"Even if you're the original owner, you probably didn't inquire too carefully about what brand of device you have, and here we have several models and sub-models included. It's quite possible that many people don't know what brand of remote starter they have." 

Iny said this is also an issue with other aftermarket products for vehicles.

"Not all tire purchases are traceable when there's a tire recall," Iny said.

"A lot of the low-end tires today are made in China. They're brought in as private-label imports. There's no evidence that that importer would have the financial solvency and muscle and expertise to execute a recall, but they bring the tires in anyway. I guess we live with that. It's probably something that needs a closer look."

In Canada, the Directed recall is being handled by Health Canada.  

Government delay

Health Canada posted Directed's recall on its website on Sept. 23, nearly two months after Directed itself issued the recall.  

In an email to CBC, Health Canada said the delay resulted from an internal government discussion with Transport Canada to determine jurisdiction.

Health Canada's notice tells consumers there were 883,545 units of the recalled products sold in Canada by automotive dealers and various other retailers, a number that seems too large. That number represents the total number of Directed Remote starters sold to vendors in Canada and is quite different from the number given by Directed itself.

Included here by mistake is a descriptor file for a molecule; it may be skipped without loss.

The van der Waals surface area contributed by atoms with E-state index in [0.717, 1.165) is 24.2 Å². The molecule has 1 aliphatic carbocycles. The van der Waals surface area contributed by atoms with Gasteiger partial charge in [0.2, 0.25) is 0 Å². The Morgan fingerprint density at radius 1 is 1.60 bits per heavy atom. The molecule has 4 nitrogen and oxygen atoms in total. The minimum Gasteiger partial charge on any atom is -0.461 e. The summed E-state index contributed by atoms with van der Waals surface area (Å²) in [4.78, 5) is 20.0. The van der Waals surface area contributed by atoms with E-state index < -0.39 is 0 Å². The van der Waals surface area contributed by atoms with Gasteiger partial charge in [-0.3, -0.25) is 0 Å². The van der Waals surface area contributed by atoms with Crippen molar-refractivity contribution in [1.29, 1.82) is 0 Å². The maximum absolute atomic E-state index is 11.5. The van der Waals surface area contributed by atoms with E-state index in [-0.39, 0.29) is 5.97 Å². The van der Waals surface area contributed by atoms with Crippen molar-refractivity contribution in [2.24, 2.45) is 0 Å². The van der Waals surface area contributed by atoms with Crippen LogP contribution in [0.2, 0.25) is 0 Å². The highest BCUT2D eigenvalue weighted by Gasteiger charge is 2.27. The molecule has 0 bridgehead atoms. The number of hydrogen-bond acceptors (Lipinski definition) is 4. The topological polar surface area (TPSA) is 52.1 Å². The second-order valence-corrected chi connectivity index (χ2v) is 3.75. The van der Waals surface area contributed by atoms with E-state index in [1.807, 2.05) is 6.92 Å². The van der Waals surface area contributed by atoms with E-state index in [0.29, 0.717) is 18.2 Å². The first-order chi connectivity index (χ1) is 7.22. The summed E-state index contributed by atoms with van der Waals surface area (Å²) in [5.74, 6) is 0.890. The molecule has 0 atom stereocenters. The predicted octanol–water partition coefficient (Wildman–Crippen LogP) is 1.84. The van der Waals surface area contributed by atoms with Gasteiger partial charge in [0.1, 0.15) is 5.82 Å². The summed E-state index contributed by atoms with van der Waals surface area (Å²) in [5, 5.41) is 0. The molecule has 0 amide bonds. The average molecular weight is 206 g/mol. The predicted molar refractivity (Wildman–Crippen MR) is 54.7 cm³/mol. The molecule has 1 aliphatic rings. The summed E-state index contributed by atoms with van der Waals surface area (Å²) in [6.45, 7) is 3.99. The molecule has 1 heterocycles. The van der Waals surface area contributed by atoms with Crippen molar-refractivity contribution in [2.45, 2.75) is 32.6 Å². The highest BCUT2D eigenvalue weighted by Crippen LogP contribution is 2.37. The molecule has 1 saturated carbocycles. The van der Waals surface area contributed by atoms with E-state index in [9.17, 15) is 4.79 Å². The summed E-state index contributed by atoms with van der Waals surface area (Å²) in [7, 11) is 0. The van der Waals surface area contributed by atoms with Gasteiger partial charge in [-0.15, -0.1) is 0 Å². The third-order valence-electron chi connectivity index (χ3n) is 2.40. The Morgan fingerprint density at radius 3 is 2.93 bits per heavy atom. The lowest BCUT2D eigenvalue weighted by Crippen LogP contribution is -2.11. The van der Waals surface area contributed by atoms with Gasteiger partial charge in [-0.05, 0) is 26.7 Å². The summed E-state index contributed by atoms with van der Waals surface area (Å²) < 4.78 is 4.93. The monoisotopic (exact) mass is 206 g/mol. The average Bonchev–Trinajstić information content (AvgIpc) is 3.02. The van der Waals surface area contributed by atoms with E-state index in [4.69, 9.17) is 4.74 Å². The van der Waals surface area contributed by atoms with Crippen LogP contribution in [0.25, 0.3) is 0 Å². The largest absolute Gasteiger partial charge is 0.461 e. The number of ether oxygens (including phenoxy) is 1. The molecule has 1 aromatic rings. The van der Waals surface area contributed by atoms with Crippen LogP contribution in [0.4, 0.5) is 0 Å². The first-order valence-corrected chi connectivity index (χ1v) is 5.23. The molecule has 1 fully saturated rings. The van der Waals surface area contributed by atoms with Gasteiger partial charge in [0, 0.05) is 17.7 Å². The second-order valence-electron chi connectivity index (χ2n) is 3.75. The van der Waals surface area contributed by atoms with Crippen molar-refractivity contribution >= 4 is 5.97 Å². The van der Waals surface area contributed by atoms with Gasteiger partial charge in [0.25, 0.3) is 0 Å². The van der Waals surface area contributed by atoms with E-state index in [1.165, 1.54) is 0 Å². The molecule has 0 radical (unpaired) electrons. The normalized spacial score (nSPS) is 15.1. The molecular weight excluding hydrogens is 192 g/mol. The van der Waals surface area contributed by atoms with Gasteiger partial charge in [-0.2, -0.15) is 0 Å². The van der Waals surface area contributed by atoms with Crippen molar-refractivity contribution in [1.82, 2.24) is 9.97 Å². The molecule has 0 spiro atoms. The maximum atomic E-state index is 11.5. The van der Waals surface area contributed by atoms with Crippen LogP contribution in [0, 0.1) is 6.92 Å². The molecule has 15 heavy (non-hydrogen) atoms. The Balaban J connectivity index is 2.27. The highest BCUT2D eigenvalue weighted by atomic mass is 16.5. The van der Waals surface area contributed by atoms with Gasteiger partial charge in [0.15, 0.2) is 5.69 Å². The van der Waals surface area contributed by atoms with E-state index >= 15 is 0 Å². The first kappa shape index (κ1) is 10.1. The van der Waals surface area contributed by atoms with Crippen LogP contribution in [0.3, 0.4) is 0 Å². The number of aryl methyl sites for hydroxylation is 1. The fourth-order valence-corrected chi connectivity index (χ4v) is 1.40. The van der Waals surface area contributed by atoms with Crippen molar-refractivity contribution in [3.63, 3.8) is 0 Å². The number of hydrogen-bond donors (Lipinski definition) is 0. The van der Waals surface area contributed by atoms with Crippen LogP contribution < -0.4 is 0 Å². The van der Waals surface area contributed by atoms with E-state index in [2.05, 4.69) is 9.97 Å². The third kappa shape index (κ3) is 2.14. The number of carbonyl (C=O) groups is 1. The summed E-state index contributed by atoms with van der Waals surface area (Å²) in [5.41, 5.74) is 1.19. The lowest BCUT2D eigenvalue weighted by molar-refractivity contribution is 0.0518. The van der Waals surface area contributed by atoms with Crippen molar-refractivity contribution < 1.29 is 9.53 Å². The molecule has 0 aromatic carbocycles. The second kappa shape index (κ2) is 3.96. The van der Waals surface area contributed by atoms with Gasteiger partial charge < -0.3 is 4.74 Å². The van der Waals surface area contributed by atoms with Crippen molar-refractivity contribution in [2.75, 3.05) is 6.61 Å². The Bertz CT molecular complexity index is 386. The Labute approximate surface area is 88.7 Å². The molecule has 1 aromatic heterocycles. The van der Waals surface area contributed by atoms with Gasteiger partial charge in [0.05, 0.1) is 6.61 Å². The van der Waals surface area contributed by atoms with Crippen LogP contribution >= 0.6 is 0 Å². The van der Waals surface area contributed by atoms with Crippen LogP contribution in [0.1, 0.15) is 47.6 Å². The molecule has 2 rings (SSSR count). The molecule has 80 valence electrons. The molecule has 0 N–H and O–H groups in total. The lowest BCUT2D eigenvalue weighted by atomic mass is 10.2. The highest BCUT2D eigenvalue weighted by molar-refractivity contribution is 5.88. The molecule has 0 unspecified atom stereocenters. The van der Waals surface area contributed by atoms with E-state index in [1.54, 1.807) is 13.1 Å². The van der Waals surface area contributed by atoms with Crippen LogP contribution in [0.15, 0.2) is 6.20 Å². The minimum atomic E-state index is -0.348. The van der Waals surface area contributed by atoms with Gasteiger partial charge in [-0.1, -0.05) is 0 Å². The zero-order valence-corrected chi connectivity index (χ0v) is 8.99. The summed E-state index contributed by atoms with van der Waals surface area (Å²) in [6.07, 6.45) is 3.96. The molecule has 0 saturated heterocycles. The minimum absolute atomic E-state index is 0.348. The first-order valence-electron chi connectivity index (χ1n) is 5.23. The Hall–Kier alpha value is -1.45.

Health Canada tells CBC News it is "unaware of the actual number" of those starters that need to be repaired.  

"Product safety recalls are a real issue … because they are not handled in general as efficiently as auto recalls — which themselves have some room for improvement," said the APA's Iny. "I would be very surprised if in the universe of vehicles affected by this recall, if even 50 per cent of them are actually corrected."

Most vehicles not repaired

In fact, the percentage is far lower than that.

Directed tells CBC news it estimates approximately 8,000 vehicles in Canada have remote starters that are affected by the recall. So far, 109 units have been returned by consumers in Canada and have been repaired.  

That's a repair rate of just over one per cent.

This despite an extensive public campaign by Directed, which said it informed all the consumers that have purchased a system that have provided their information to the company.

Directed said it informed governments in both Canada and the U.S., as well as dealers of its products.

The company issued a press release on Canada Newswire the same day it posted the notice on its own website.  

Directed even produced a YouTube video to help customers determine if they are affected by the recall.

Directed also said that of the approximately 8,000 vehicles it believes need the repair, about one per cent will actually experience the engine shutdown that prompted the company to issue the recall.

The company said those figures are estimates based on a number of different variables.  

Got a consumer issue?  Contact Aaron Saltzman, senior reporter, consumer affairs.